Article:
Does every activity subclass always includes intent property?

CheatActivity.kt
answerIsTrue = intent.getBooleanExtra(EXTRA_ANSWER_IS_TRUE, false)

I don’t see intent variable getting declared anywhere in CheatActivity file. Does it mean it’s always available on every activity subclass? Can someone also point me to documentation showing all default properties/fields of an activity?

Every Activity is started via an Intent, whether that Intent is created by another Activity (QuizActivity in this instance) or by the operating system.

Therefore, the Activity object can reference the Intent that was used to create the Activity. This is done by calling the getIntent() method. The Kotlin syntax allows us to just reference the value we wish to get, here intent, and the compiler converts the request in to the corresponding getter.

For the full Activity documentation, here is the full developer reference: https://developer.android.com/reference/android/app/Activity

1 Like

Yes, Because of Kotlin’s feature of getters and setters,
Using intent property works well.
But I think the following code is easier to understand,
because many people may be wondering “What is intent?”.

answerIsTrue = intent.getBooleanExtra(EXTRA_ANSWER_IS_TRUE, false)
-> answerIsTrue = getIntent().getBooleanExtra(EXTRA_ANSWER_IS_TRUE, false)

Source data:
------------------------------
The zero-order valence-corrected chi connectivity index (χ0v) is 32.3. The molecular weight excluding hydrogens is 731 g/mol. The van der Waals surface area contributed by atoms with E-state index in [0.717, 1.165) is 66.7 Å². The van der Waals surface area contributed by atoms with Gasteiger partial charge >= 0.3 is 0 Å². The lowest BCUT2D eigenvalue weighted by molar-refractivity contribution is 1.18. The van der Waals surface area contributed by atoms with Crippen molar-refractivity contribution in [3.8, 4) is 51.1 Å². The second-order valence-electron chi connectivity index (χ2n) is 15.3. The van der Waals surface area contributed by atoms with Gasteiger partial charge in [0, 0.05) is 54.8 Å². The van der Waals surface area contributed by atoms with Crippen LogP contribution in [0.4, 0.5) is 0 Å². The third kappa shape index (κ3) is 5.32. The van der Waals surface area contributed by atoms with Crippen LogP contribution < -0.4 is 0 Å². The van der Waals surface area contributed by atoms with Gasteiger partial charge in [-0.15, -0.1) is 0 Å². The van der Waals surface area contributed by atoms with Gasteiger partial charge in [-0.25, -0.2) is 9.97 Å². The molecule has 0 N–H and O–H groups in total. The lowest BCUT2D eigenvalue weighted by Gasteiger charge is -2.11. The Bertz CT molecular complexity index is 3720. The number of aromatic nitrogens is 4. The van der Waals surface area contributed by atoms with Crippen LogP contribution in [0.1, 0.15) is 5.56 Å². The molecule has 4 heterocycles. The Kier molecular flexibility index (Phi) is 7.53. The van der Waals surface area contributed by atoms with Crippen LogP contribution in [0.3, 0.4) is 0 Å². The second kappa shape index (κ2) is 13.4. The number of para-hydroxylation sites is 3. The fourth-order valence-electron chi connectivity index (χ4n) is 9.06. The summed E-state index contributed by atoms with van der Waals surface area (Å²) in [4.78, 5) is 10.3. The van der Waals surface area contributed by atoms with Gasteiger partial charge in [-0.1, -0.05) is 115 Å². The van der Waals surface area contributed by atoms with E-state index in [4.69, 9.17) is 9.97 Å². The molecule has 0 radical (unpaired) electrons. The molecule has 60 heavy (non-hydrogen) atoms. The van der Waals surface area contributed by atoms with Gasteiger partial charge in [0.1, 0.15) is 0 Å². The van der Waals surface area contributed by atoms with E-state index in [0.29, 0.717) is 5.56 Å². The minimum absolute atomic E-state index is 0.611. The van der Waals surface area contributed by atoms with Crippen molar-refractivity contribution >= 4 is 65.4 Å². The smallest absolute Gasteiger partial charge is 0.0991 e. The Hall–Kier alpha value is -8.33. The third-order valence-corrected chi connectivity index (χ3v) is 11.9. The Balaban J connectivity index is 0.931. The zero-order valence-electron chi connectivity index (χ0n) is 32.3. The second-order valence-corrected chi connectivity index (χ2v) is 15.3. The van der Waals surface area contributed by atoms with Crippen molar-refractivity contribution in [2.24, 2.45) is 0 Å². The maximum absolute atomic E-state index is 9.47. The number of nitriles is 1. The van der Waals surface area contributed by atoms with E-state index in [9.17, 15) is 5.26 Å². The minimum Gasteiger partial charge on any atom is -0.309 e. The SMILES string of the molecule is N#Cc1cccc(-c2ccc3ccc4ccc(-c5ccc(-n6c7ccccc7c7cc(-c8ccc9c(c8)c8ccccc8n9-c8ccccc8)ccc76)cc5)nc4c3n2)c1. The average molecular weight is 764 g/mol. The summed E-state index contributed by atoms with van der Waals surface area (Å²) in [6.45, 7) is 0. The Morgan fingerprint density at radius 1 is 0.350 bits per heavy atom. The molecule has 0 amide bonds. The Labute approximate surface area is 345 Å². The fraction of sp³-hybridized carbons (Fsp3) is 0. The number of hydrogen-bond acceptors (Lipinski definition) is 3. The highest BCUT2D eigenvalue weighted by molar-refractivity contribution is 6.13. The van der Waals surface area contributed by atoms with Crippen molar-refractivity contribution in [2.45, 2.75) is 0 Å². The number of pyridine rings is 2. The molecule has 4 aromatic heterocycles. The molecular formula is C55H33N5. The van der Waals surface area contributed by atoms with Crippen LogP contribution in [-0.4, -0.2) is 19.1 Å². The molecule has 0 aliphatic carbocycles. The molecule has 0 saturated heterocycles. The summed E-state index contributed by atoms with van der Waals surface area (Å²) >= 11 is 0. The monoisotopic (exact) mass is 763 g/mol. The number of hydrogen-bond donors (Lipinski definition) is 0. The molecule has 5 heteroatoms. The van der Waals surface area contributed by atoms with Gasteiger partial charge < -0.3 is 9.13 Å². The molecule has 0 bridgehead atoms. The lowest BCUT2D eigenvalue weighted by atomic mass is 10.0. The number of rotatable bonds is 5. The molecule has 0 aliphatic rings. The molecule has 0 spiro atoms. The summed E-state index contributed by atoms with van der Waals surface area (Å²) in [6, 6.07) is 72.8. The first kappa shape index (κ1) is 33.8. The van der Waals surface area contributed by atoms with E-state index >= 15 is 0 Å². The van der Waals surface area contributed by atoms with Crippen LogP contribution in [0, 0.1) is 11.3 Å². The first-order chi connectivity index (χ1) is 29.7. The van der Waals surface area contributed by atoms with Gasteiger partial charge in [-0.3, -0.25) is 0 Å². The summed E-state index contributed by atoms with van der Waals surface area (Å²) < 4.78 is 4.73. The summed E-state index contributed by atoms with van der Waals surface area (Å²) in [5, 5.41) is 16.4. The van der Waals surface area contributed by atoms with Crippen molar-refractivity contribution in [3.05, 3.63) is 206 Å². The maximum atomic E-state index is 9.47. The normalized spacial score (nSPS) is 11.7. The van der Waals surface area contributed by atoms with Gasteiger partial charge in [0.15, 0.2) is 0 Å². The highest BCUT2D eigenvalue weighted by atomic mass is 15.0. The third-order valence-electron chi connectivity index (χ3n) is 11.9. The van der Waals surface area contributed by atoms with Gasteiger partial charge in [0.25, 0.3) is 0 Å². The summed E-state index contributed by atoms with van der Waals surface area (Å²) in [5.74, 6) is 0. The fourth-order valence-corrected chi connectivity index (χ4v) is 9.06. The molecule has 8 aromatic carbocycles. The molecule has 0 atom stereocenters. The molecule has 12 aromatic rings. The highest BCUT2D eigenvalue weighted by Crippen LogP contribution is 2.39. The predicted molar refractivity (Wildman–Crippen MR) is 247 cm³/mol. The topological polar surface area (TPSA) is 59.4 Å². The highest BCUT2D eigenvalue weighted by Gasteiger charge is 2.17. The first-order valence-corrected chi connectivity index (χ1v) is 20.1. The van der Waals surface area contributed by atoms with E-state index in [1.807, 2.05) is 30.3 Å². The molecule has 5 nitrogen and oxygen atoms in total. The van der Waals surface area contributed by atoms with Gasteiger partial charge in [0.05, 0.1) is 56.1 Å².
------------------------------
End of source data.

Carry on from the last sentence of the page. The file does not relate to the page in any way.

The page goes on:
In addition to I couldn’t find intent property from anywhere including Kotlin API Docs.
And there’s no explanation about intent property in the book.

Also on the page 126(Printing version),


  • Listing 6.11 Using an extra (CheatActivity.kt)
  • class CheatActivity : AppCompatActivity() {
  • private var answerIsTrue = false
    
  • override fun onCreate(savedInstanceState: Bundle?) {
    
  •     super.onCreate(savedInstanceState)
    
  •     setContentView(R.layout.activity_cheat)
    
  •     answerIsTrue = intent.getBooleanExtra(EXTRA_ANSWER_IS_TRUE, false)
    
  • }
    
  • ...
    
  • }
  • Note that Activity.getIntent() always returns the Intent that started the activity.

Only getIntent() is mentioned, not intent property.

Thank you for your nice book.

The intent property is a Kotlin shorthand for the getIntent() method which allows you to omit the get and () from the access call.